• "Of all the places to put condos and various other businesses, along the river is the wrong direction. We need to preserve our waterways and the living organism, salmon etc that cannot survive without a clean river. People can survive in a condo on a different tract of land, and well it might not be as exalted as 'on the river' but I'm sure they will be just fine-salmon not so much. There are soooo many empty storefronts in both Biddo and Saco — use them!"
  • "The project has not fully accounted for taking strides to adopt some of the nation's top standards for sustainable building. It is inexcusable for new developments, particularly ones of this scope, to not adopt more advanced technologies to achieve or near net zero energy. In the case of this project, its proximity to the water should only up the ante for sustainability. Secondly, there are some major concerns with traffic. This development would have residents and visitors of substantial scale. There are already major backups in this area."

The majority of those responding to the Facebook poll, 71, were from Saco; 40 were from Biddeford, one respondent was from Alfred, one from Scarborough, two from Arundel, three from Kennebunk and five from Old Orchard Beach.

Significant public access

The development would be on vacant waterfront land that's now largely inaccessible to the public.

Once industrial, the land has been vacant for decades. A 2006 plan to develop it was halted by the recession. The current owner bought the land for $1.5 million last year.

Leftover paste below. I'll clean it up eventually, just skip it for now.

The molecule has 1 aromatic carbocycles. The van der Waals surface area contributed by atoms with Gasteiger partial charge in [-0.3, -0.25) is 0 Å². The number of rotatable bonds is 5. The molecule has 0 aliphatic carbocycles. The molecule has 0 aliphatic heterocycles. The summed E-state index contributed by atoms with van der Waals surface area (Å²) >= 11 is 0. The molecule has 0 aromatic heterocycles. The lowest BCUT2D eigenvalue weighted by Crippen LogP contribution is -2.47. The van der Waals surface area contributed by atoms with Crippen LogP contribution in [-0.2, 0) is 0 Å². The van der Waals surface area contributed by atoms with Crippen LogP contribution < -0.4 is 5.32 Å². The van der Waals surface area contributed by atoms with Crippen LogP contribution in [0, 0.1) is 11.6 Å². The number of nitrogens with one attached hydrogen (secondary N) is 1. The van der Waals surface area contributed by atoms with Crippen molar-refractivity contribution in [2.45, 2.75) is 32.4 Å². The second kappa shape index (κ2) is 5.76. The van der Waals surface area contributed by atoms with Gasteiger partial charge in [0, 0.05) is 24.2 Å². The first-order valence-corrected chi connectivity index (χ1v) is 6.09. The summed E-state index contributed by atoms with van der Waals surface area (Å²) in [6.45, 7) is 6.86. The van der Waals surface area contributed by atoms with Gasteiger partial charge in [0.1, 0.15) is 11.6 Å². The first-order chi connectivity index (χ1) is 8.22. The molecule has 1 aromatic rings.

On The Waters Facebook page, an Aug. 3 post highlights the condition of the site and its potential for development:

"We have cleaned up the used hypodermic needles, the homeless encampments and related trash. (In the nice weather, however, we notice trespassers and their trash are returning.) A development with significant public access is proposed, but it requires approval by the Saco River Corridor Commission. A second option is to leave the land in its present condition. The third option is a completely different use with no approval by the commission required, and thus no public access.Whatever the outcome, these photos clearly reveal the parcel's industrial past, and ample evidence of graffiti and sustained "misadventures." They also reveal the incredibly strategic location between the downtown districts of Biddeford and Saco. Most Saco-Biddeford residents have just whizzed by this land in a car without an inkling of what's actually there."

Developers said in an April news release that the project will make available to the general public water views and direct access to the Saco River that the vast majority of Biddeford and Saco residents, for generations, have never enjoyed.

In April, Craig Pendleton, executive director the Biddeford-Saco-Old Orchard Beach Chamber of Commerce, said the defining attribute of the project is its heavy emphasis on the Saco River, and the public's access to it.

"Look at the renderings; they're all about the river," Pendleton said. "That's so smart. What has previously been a desolate no-man's-land will now open up sweeping vistas of the Saco River. The economic rebound that these two cities have been making since 2012 has wisely used the river's natural draw to encourage economic revitalization. This development continues that in spades, and let me tell you, when this project is finished these two cities will never be the same. What a gem."